No Real-Estate Bail-Outs with My Money

This article is going to seem cold, and maybe it is. But lately, as foreclosure rates have been soaring I’ve been hearing about quite a few politicians who want to help borrowers who got into their head with their mortgages. Many have ARMs and the rates on these have been increasing, making it tough for some to meet their payments. Across the country, mortgage delinquencies have been climbing sharply. The government should be bailing out these people en masse. Most knew what they were getting into and chose to ignore their situation or the market.

This article is going to seem cold, and maybe it is.  But lately, as foreclosure rates have been soaring I've been hearing about quite a few politicians who want to help borrowers who got in over their heads with their mortgages.  Many have ARMs and the rates on these have been increasing, making it tough for some to meet their payments.  Across the country, mortgage delinquencies have been climbing sharply.  The government shouldn't be bailing out these people en masse.  Most knew what they were getting into and chose to ignore their situation or the market. 

Let's go back several years, say four years ago.  I bought my first house then.  Before I purchased my house, I crunched all of the numbers to ensure that I could afford the mortgage payment along with my other expenses.

When I met with my mortgage broker, we discussed the different lending options.  He wanted me to get an ARM.  Rates on ARMs were historically low and a good percentage point or more lower than a 30 year fixed mortgages.  "No one is doing a fixed mortgage anymore," he said.  "They're out." 

I asked him what would happen if rates started to rise.  He told me that by then I would have sold my house.  "The average homeowner only stays in the same house for 3-5 years," he said.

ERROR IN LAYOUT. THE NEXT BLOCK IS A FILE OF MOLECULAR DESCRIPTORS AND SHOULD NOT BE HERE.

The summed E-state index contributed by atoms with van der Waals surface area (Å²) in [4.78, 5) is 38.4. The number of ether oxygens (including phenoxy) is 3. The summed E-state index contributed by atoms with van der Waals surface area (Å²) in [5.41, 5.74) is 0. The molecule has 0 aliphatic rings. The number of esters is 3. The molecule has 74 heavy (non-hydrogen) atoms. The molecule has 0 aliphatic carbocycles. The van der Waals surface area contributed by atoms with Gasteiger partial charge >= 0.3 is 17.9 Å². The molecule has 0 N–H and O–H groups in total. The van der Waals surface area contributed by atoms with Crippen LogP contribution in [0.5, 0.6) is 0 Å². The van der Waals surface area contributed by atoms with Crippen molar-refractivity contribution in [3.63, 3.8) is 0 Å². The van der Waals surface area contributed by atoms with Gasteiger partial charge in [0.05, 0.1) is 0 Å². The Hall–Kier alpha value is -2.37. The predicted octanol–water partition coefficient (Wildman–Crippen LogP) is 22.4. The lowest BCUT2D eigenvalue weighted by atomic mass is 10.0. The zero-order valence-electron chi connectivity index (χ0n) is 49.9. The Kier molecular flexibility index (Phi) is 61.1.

It was tempting.  Get an ARM and I'd be able to afford a bigger house, a McMansion even.  My payments would be so low the family could take a trip to Disney or even buy a gas-guzzling SUV.  My wife would have plenty of money to decorate the house or do an addition.

I declined.  He also wanted to offer me a much bigger mortgage on a small down-payment.  He said most people put 10% or less down and used a home equity loan on top of their initial mortgage to ensure they weren't paying PMI. 

"But wouldn't that cause your monthly payment to be higher?" 

"Yes, but it's tax deductible and rates are so low, you might as well get as much as you can."

Ah okay.  But if you can't pay the monthly mortgage fee it doesn't matter how low rates are or how much of a tax deduction you get.

I went with a smaller house and a fixed-rate mortgage.  Instead of the trips to Disney we opted for smaller, local vacations.  We didn't buy the slick SUV but stuck with a low-priced mini-van.

Once I bought the house the home equity offers started pouring in.  You know the pitch.  Get a home equity line, use it to improve your home, increase your home's value, and deduct the interest from the home equity on your taxes.  Once again, it was tempting.  A new kitchen would have been great; a new bathroom even better.  Or maybe a family-room addition. 

But I decided that more debt on top of what I had just taken on probably wasn't the better idea.  We stuck with our older kitchen and our out-of-date bathrooms.

Maybe you see a pattern here.

Now, I hear about how the government wants to bail out everyone who took on too much debt, who made the wrong choices - using my money, my tax dollars.  I'm sorry if it just doesn't go down well.  There may be predatory lenders but even that term seems a bit like a cop-out.  At what point does an individual become responsible for knowing how much they make and how much they can afford?